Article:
This article is published in Explore Magazine’s fall & winter 2018 issue, featuring Iowa’s scenic byways. This week, The Gazette will publish articles featuring one byway each day online. You can pick up a hard copy of the magazine at area businesses, convenience stores and grocery stores. You also can pick up a copy at The Gazette.
Almost every December, Jodi Philipp embodies Christmas icon Mrs. Claus and makes holiday dreams come true. But when she’s not dawning her holiday garb and carting reindeer around, she’s hosting murder mysteries every Friday and Saturday at Periwinkle Place Manor in Chelsea, her eclectic “dead-and-breakfast.”
Named after the antique periwinkle casket found in the basement, this historic building has an exceptionally macabre history, a real-life morbid background that accompanies the weekly make-believe murders.
Periwinkle Place was first known as the Hrabak Funeral Home, founded in 1892 by Joseph Hrabak Sr.
It operated as a funeral home until July 2003, and although a private owner bought the building and resided there for several years, the artifacts, and possibly a few souls of funerals past remained. Through fire and flooding the periwinkle casket and many other items remained in the basement until Philipp bought the building in 2013.
She and her husband, John Philipp, had been looking to relocate their murder mysteries, which they hosted on their farm outside of town.
“I wanted a place where people could stay so that they could have fun and wouldn’t need to drive home,” Philipp said. “Then I drove past this place, and I thought, ‘Boy, I could murder people in there every Friday and Saturday.’”
The manor needed a lot of work. Fire had charred much of the first floor, but Philipp was determined to maintain the building’s vintage charm and eeriness.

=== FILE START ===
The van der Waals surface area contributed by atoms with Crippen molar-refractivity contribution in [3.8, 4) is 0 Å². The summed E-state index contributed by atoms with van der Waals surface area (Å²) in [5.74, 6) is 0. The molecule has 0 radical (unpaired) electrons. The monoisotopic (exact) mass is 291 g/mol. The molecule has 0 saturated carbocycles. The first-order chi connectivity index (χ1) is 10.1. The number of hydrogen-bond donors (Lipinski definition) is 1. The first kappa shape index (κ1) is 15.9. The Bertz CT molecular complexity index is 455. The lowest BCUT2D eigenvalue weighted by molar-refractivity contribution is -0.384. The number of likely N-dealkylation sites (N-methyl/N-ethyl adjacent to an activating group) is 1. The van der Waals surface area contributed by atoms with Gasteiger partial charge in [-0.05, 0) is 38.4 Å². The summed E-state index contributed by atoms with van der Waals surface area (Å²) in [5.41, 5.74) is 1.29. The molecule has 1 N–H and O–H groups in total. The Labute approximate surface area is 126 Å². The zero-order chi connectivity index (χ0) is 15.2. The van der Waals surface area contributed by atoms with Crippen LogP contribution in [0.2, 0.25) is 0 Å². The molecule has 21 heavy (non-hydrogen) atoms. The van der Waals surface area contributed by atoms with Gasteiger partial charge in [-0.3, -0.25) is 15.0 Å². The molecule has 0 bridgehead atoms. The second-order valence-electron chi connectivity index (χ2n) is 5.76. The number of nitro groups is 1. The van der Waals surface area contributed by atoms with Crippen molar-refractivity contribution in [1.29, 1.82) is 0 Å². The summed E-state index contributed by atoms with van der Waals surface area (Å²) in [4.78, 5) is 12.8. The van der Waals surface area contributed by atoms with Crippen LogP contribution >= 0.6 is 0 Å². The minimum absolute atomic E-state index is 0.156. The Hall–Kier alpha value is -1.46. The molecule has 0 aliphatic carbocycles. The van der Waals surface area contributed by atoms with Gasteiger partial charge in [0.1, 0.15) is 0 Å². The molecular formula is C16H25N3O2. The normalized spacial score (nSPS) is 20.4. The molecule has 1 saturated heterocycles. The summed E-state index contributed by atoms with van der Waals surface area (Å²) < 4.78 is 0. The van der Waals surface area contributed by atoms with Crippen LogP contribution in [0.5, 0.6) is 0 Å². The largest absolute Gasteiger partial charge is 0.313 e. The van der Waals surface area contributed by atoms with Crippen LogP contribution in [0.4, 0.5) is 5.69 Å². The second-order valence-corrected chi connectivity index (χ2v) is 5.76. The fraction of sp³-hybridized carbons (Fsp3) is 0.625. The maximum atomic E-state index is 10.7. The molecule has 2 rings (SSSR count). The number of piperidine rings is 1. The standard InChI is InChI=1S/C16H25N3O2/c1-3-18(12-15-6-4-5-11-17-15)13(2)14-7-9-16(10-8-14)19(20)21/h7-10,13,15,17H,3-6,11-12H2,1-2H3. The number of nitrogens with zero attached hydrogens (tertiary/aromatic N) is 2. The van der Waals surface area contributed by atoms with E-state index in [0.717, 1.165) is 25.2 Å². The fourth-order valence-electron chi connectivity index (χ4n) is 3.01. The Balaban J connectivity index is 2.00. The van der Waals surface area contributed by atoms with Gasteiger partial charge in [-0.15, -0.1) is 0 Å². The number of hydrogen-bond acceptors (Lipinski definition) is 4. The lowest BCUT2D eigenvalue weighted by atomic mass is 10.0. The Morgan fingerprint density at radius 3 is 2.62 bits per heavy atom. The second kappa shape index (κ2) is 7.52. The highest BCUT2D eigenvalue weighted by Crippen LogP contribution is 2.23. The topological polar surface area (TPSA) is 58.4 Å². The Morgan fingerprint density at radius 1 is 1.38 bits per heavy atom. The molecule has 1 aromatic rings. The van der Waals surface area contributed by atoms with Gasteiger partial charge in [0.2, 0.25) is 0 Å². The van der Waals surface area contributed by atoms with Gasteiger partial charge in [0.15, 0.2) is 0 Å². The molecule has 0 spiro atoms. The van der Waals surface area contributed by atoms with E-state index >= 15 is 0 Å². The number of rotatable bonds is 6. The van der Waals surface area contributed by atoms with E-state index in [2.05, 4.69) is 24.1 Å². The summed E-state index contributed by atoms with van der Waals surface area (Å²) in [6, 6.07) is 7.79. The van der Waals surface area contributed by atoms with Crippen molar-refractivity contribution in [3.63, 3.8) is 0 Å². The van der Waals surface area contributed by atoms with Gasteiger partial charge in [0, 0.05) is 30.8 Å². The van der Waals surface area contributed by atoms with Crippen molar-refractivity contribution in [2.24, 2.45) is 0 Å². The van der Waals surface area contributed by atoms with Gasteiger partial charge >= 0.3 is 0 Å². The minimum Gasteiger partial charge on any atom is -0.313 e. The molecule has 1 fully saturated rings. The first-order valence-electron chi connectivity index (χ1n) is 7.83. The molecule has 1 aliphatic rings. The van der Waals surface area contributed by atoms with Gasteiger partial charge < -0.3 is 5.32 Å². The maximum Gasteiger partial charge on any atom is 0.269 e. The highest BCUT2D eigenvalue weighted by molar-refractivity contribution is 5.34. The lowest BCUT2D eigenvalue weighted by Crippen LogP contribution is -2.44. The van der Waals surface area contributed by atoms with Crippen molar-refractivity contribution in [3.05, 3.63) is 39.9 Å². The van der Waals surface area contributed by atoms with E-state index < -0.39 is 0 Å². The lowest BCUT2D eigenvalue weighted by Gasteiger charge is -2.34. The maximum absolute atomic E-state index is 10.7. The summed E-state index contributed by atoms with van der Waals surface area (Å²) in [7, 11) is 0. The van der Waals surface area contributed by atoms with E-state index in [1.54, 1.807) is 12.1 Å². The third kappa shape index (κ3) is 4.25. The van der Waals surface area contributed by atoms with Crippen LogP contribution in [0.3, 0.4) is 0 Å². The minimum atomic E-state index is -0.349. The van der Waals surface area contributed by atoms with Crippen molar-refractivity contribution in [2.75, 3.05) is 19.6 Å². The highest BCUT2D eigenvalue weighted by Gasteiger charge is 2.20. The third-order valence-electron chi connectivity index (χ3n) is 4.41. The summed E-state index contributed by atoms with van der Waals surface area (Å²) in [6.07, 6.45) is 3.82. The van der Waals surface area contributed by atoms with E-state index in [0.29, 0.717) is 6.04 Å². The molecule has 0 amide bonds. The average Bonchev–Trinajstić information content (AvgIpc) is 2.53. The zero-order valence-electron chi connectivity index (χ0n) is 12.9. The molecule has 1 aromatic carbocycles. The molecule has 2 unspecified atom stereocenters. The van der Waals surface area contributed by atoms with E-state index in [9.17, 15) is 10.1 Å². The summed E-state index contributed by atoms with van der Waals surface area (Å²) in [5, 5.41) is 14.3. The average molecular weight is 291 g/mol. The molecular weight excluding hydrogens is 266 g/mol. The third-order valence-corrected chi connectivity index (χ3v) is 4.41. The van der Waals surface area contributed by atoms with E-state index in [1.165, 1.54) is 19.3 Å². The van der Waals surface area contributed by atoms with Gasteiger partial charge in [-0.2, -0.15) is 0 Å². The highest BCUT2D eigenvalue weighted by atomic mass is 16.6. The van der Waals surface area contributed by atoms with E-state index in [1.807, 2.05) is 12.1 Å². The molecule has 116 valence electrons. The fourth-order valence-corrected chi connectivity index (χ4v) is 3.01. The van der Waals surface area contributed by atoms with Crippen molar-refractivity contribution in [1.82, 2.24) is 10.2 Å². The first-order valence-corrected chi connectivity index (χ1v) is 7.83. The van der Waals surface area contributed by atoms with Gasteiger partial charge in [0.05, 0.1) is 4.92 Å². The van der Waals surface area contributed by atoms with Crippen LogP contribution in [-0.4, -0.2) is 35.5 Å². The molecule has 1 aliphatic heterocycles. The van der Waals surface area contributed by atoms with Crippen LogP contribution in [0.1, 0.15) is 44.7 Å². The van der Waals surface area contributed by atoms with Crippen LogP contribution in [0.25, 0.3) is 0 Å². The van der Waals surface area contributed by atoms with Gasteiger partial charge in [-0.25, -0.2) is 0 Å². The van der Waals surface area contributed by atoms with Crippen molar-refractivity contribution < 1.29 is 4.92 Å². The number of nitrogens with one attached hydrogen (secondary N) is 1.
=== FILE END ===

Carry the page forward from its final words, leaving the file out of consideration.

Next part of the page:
Instead of replacing the singed wood trim, Philipp chose to showcase the damage by applying a clear sealant. The periwinkle casket, which once transported a body from California to be buried with family in Iowa in the 1900s, is displayed prominently in the front lobby. The body elevator, which was used as a way to transport coffins and bodies to the basement, remains in the home and occasionally transports curious guests below.
The 10 bedrooms of the bed-and-breakfast have been completely renovated, with some morbid touches sprinkled throughout. Unused coffins are used as decor in the hall, and one bed is built on coffin holders so guests can truly “rest in peace,” as Philipp puts it.
Several of the rooms are named after deceased Hrabak family members.
“Some people swear that the rocking horse moves by itself,” Philipp said as she pointed at toys inside the “Julia” room. “I’m kind of a skeptic, but since I’ve been here there are a lot of undeniable things that you can’t really explain.”
That is why paranormal investigators come stay at the manor each year, hoping to gather proof of slamming doors, disembodied humming, moving dolls and other reported encounters.
More frequently, guests come to the manor for the dinner, the mystery and the party.
After dinner is served and the murder is solved, guests make their way to the coach house behind the manor, where the horse-drawn hearse was once kept. Today it houses a party room, where guests can sing karaoke, play games and dance to celebrate a murder well-solved.
Philipp said she has many returning guests who come to solve these murders time and time again. In fact, some of them never leave.
“That’s the shelf,” she said gesturing to a row of urns on display by the check-in desk. “Sometimes guests come to leave their relatives here ... They know they’ll be cherished here.”
If you go
WHAT: Periwinkle Place Manor B&B
WHERE: 704 Main St., Chelsea
DETAILS: (319) 551-3660, periwinkleplacemanor.com
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